Maurizio Pollini | Performing Arts Review | Chicago Reader

Maurizio Pollini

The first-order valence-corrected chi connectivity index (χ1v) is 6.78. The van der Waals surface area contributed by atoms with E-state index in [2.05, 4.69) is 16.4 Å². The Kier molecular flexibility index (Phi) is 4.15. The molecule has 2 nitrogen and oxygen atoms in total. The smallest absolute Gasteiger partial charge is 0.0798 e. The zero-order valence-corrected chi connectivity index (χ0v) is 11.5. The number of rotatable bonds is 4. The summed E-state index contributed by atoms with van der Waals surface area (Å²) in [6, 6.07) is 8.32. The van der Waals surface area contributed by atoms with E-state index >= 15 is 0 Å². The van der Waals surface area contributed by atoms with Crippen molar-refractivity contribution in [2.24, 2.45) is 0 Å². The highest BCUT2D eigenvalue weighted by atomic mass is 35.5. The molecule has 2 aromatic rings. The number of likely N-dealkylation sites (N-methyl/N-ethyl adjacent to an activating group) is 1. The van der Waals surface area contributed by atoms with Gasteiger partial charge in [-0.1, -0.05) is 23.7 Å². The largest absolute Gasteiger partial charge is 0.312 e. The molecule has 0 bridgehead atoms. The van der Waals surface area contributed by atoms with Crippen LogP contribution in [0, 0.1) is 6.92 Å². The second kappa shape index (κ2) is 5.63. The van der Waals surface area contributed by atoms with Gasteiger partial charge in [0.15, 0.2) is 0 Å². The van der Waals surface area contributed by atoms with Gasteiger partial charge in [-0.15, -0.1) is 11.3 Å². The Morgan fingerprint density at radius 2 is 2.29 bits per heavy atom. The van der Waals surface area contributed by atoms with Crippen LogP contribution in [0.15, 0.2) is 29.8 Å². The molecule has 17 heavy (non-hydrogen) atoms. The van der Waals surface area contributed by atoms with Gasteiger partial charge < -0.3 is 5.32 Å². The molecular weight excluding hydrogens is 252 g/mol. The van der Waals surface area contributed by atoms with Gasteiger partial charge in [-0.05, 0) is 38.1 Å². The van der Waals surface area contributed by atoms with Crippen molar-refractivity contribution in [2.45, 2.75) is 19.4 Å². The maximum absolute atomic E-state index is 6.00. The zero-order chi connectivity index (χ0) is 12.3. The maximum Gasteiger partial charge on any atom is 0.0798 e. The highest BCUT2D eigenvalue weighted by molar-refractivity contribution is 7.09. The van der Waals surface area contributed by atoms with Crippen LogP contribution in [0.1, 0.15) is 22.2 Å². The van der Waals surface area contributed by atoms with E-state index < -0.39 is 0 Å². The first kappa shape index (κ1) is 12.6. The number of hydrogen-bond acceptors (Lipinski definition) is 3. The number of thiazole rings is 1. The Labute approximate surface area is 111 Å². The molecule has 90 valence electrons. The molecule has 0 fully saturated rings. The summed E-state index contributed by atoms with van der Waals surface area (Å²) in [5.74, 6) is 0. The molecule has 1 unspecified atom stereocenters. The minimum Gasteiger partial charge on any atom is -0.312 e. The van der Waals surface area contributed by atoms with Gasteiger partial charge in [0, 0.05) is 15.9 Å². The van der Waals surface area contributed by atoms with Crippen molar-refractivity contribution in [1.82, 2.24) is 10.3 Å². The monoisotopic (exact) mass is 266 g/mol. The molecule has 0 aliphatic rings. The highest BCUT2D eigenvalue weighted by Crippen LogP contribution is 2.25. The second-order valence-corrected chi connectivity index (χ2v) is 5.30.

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There are plenty of pianists who impress us with their technical prowess, and there are two dozen or so who enlighten us with their wisdom. But there are only a handful who impress and enlighten us, and Maurizio Pollini belongs in this category. Noted for his crystalline interpretations of modern masterpieces,the Italian pianist can also transform the simplest Mozart sonata into an elevating experience and the most intellectual Beethoven sonata into an emotional catharsis. At this recital, Pollini will play an early Beethoven (Piano Sonata no. 4 in E-flat) and one of the composer's most sublime and experimental sonatas (no. 30 in E Major). I'm also looking forward to the Chopin Etudes. Written by the great Polish composer for his pupils--mostly young Parisian ladies--they are miniatures of seeming improvisation in which sentimental expression and rapid fingerwork are delivered in equal doses. The twelfth in the set, nicknamed the "Revolutionary," is a wonder of sound and fury--supposedly reflecting Chopin's anguish at the capture of Warsaw by the Russians. Sunday, 3 PM, Orchestra Hall, 220 S. Michigan; 435-6666.


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